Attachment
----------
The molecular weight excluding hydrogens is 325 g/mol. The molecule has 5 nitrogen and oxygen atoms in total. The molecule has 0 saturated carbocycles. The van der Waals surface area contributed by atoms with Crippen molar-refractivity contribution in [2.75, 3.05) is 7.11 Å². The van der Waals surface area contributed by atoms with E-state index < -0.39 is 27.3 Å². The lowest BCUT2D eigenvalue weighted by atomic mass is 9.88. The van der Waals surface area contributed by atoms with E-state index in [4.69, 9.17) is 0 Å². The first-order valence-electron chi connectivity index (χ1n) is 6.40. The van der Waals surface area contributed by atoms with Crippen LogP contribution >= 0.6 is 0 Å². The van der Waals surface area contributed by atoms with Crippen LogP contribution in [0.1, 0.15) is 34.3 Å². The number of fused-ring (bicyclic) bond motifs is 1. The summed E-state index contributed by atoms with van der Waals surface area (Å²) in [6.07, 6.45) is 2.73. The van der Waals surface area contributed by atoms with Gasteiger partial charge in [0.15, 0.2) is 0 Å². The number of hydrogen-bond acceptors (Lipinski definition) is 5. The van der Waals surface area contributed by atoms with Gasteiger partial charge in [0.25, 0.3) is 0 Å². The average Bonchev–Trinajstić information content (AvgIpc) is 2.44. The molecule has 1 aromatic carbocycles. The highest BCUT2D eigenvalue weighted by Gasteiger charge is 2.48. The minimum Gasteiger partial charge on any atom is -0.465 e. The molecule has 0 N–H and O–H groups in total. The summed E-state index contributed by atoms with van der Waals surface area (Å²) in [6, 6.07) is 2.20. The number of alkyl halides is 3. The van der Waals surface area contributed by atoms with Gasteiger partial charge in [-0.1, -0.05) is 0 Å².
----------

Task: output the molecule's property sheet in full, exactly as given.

The molecular weight excluding hydrogens is 325 g/mol. The molecule has 5 nitrogen and oxygen atoms in total. The molecule has 0 saturated carbocycles. The van der Waals surface area contributed by atoms with Crippen molar-refractivity contribution in [2.75, 3.05) is 7.11 Å². The van der Waals surface area contributed by atoms with E-state index < -0.39 is 27.3 Å². The lowest BCUT2D eigenvalue weighted by atomic mass is 9.88. The van der Waals surface area contributed by atoms with E-state index in [4.69, 9.17) is 0 Å². The first-order valence-electron chi connectivity index (χ1n) is 6.40. The van der Waals surface area contributed by atoms with Crippen LogP contribution >= 0.6 is 0 Å². The van der Waals surface area contributed by atoms with Crippen LogP contribution in [0.1, 0.15) is 34.3 Å². The number of fused-ring (bicyclic) bond motifs is 1. The summed E-state index contributed by atoms with van der Waals surface area (Å²) in [6.07, 6.45) is 2.73. The van der Waals surface area contributed by atoms with Gasteiger partial charge in [0.15, 0.2) is 0 Å². The number of hydrogen-bond acceptors (Lipinski definition) is 5. The van der Waals surface area contributed by atoms with Gasteiger partial charge in [0.25, 0.3) is 0 Å². The average Bonchev–Trinajstić information content (AvgIpc) is 2.44. The molecule has 1 aromatic carbocycles. The highest BCUT2D eigenvalue weighted by Gasteiger charge is 2.48. The minimum Gasteiger partial charge on any atom is -0.465 e. The molecule has 0 N–H and O–H groups in total. The summed E-state index contributed by atoms with van der Waals surface area (Å²) in [6, 6.07) is 2.20. The number of alkyl halides is 3. The van der Waals surface area contributed by atoms with Gasteiger partial charge in [-0.1, -0.05) is 0 Å².